Finding Neverland is based on the 2004 Miramax-produced film of the same name about the real-life author of Peter Pan, J. M. Barrie, and how people in his life inspired the creation of that famous play. I saw the film upon release, thought it was good, but that is as far as things went for me.
Harvey Weinstein, Miramax head honcho and producer of the film, has spearheaded the creation of a stage musical based on this property over the course of many years, going so far as to have the show open in the U.K. and have the entire score replaced before bringing it back to the U.S. He has thrown a lot of money at it, hired name stars such as Matthew Morrison and Kelsey Grammer (oddly featured out of costume on a poster advertising the show outside of the theatre), enlisted a good director, Diane Paulus (remember the splendid 2013 revival of Pippin?), and created an ad campaign that promises magic though seems more intent on selling Peter Pan than the story about its creation. That’s a major bait and switch, but it is probably the least of the problems surrounding the show.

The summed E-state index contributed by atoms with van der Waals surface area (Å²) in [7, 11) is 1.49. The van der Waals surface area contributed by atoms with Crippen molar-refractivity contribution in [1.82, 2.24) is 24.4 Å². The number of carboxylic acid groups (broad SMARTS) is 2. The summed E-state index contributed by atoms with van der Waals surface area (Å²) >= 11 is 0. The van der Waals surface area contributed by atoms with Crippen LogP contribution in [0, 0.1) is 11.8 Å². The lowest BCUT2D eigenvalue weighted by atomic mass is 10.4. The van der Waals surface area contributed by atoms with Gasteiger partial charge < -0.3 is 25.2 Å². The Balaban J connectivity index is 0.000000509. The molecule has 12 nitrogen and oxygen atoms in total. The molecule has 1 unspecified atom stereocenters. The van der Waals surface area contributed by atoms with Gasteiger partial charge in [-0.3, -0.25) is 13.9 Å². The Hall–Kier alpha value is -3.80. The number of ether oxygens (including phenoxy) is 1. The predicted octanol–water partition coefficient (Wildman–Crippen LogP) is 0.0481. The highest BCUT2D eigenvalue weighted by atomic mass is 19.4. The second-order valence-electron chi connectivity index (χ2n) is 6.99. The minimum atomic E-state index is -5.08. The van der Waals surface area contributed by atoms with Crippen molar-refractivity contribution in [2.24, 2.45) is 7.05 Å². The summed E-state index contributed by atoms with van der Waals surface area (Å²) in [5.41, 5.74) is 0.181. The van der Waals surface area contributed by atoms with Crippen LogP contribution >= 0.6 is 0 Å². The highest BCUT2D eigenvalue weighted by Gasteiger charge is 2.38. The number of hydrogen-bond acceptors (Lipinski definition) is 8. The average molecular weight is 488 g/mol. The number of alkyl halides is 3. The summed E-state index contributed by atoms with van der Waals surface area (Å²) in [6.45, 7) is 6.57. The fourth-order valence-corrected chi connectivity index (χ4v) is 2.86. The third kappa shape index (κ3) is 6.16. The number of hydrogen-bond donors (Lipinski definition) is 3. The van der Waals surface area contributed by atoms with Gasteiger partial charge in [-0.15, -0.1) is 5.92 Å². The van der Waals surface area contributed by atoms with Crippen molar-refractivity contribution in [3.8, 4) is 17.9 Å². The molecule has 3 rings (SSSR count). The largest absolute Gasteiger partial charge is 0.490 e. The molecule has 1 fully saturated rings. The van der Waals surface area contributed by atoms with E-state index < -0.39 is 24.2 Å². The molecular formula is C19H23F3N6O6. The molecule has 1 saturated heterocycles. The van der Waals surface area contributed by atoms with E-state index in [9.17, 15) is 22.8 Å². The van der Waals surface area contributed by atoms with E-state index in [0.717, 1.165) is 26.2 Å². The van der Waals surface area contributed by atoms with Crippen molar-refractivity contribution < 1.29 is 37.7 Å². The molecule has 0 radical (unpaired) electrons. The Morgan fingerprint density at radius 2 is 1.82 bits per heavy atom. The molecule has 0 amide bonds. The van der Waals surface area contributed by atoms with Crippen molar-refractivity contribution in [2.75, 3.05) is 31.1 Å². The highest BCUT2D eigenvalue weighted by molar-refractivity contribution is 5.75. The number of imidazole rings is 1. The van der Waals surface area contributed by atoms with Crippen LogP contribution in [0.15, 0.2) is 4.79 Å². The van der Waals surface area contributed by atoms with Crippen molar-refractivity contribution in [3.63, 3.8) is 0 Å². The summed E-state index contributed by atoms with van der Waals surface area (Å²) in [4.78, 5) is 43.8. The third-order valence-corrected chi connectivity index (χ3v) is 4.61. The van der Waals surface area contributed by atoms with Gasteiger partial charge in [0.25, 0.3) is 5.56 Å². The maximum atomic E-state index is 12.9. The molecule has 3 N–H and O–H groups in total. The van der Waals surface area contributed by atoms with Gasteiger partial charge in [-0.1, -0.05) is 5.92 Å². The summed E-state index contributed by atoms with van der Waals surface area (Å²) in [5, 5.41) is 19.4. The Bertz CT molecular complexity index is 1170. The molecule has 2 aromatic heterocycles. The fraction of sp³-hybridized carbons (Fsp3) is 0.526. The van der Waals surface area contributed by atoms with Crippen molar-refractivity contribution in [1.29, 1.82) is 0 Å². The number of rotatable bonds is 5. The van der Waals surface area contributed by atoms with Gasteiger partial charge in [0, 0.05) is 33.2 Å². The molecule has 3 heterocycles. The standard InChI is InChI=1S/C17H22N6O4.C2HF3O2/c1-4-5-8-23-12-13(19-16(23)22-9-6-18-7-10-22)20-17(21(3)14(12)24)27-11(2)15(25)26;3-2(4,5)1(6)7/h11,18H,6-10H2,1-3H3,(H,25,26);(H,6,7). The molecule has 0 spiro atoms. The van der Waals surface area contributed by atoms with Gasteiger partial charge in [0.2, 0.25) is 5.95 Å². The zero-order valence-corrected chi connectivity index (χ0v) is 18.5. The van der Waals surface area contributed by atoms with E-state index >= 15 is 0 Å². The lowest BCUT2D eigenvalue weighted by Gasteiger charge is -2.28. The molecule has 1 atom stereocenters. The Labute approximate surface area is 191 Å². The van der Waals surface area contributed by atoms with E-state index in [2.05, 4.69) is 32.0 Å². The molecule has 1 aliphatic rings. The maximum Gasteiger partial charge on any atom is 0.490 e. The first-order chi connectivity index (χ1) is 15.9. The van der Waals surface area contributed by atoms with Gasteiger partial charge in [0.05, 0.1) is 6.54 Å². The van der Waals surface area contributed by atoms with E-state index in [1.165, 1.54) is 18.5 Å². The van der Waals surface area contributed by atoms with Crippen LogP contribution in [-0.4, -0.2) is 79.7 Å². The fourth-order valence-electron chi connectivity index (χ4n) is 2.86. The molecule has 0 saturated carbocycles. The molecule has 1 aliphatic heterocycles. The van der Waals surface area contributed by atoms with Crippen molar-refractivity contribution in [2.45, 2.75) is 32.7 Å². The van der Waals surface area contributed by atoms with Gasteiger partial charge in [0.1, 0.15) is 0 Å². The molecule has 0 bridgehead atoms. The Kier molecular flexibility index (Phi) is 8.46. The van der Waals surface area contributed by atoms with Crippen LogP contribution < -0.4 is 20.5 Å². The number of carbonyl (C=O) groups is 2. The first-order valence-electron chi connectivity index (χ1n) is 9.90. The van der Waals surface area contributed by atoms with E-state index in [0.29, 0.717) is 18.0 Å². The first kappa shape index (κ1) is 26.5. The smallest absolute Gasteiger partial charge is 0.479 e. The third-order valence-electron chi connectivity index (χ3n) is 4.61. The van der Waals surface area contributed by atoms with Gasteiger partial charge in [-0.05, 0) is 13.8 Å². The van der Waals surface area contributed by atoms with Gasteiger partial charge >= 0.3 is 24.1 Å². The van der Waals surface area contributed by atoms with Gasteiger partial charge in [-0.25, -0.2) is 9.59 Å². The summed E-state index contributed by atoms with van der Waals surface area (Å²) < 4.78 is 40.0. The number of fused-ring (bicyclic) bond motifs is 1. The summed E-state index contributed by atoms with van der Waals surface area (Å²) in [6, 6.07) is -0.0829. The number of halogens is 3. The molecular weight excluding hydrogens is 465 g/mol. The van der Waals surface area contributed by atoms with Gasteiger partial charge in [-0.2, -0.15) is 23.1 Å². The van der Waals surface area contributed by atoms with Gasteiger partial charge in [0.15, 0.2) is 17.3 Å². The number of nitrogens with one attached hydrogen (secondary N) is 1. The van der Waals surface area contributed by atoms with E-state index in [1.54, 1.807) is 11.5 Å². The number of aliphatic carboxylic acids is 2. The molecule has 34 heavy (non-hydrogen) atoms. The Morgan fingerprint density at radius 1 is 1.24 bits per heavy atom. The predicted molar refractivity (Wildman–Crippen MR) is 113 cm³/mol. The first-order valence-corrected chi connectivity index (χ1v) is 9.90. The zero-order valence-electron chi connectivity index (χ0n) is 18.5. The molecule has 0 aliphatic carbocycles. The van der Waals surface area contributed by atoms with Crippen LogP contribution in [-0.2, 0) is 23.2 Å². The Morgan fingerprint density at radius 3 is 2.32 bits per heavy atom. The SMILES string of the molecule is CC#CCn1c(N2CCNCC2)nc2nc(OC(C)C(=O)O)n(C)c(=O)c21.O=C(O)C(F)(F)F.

Perhaps it was an omen when the usher gave me a Playbill that was water damaged with pages sticking together and a mottled cover. The friend I was with got a damaged one too, and I looked around to see other people trying to navigate through their water logged Playbills as well.
The play opens with what looks like a laser pointer light moving about with sparkly sound effects indicating that it is Tinker Bell. The light disappears behind the curtain, which then parts to reveal Peter Pan scampering about. An unrecognizable Matthew Morrison disguised with a bushy beard and Scottish accent then states with solemn intensity, “This is the story of a story that one year ago was still waiting to be written.” He’s deadly serious, like he’s going to write Crime and Punishment more than a whimsical story about childhood and never growing up. He sings a song so forgettable that I didn’t even remember it until I reviewed my Playbill. The first song I remember was actually the second one performed, “All of London is Here Tonight,” and the only thing I remember about it was that it involved a lot of over-miked and over-amplified screeching that was entirely unintelligible, accompanied by dance moves that resembled some kind of allergic reaction more than choreography.